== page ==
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A CPA From Sioux City Was Cleared of Charges of Submitting False Tax Returns

A federal jury in Sioux City on Thursday found one of the partners at the oldest accounting firm in the city not guilty of filing false personal income tax returns and providing fraudulent information to IRS auditors.

David Schmit, a resident of Sioux City, was brought before the United States District Court in Sioux City on three charges: one count each of filing false tax returns for the tax years 2012-2014, and one count each of corruptly obstructing and impeding the due administration of the Internal Revenue Code.

Schmit summed up the events of the preceding half decade and discussed the support he has received in a statement that was distributed by his legal team.

“Even though I was certain of my innocence and had the support of those who know me well, fighting the resources of the federal government for the past five years and this trial were very difficult,” Schmit said.

“I was confident in my innocence and had the support of those who know me well.” “I am looking forward to the day when I will finally be able to put the past behind me and move on with my life.


I am extremely appreciative of the thoughtful consideration that the jury gave to the facts, as well as the expert guidance that I received from my legal team and the unwavering support that I received from my family.”

In 2019, Schmit, a partner at King, Reinsch, Prosser & Co., also known as KRP, was indicted for his participation in illegal acts as a result of the fact that he was the subject of an inquiry into the matter. These crimes included fraud, money laundering, and securities fraud.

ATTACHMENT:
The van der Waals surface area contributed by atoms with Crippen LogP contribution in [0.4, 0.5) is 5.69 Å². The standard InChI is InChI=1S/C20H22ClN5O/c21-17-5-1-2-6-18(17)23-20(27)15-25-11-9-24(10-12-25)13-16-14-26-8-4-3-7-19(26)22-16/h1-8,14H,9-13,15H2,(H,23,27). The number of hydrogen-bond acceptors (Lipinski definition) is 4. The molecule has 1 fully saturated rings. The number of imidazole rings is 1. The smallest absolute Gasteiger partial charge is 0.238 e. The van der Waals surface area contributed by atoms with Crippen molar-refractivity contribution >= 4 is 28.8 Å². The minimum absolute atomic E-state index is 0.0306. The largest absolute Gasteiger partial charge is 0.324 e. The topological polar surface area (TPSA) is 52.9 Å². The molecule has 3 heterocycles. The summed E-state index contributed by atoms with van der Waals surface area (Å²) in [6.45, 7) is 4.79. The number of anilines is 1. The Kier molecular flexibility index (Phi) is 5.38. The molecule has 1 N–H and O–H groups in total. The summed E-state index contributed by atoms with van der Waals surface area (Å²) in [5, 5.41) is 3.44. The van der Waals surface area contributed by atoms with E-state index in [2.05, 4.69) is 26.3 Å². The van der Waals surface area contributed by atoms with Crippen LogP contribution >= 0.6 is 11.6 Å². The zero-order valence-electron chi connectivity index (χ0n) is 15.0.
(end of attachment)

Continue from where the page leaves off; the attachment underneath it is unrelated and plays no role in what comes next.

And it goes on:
He was dealing with his legal issues, so he took some time off from the company while he was there.

In the statement that his legal team released, they did not address the question of whether or not he will continue to be on a leave of absence for personal reasons for the time being or when he will return to work.

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Schmit was accused of improperly reporting and exaggerating certain deductions because he failed to reduce the purchase price by the value of a depreciated trade-in for farm equipment.

As a consequence, Schmit’s personal tax returns contained inaccurate information regarding the amount of income he had earned. During the course of the audit, he allegedly gave the Internal Revenue Service fraudulent invoices and receipts.

He was also charged with this crime. These accusations did not pertain to any of his customers in any way.

His attorney stated that the allegations reflected “a good-faith tax disagreement” regarding purchases of equipment for Schmit’s family farm operations. After the verdict was announced, Schmit’s legal team stated that they believed their client “was subjected to a rush to judgement by the IRS.”

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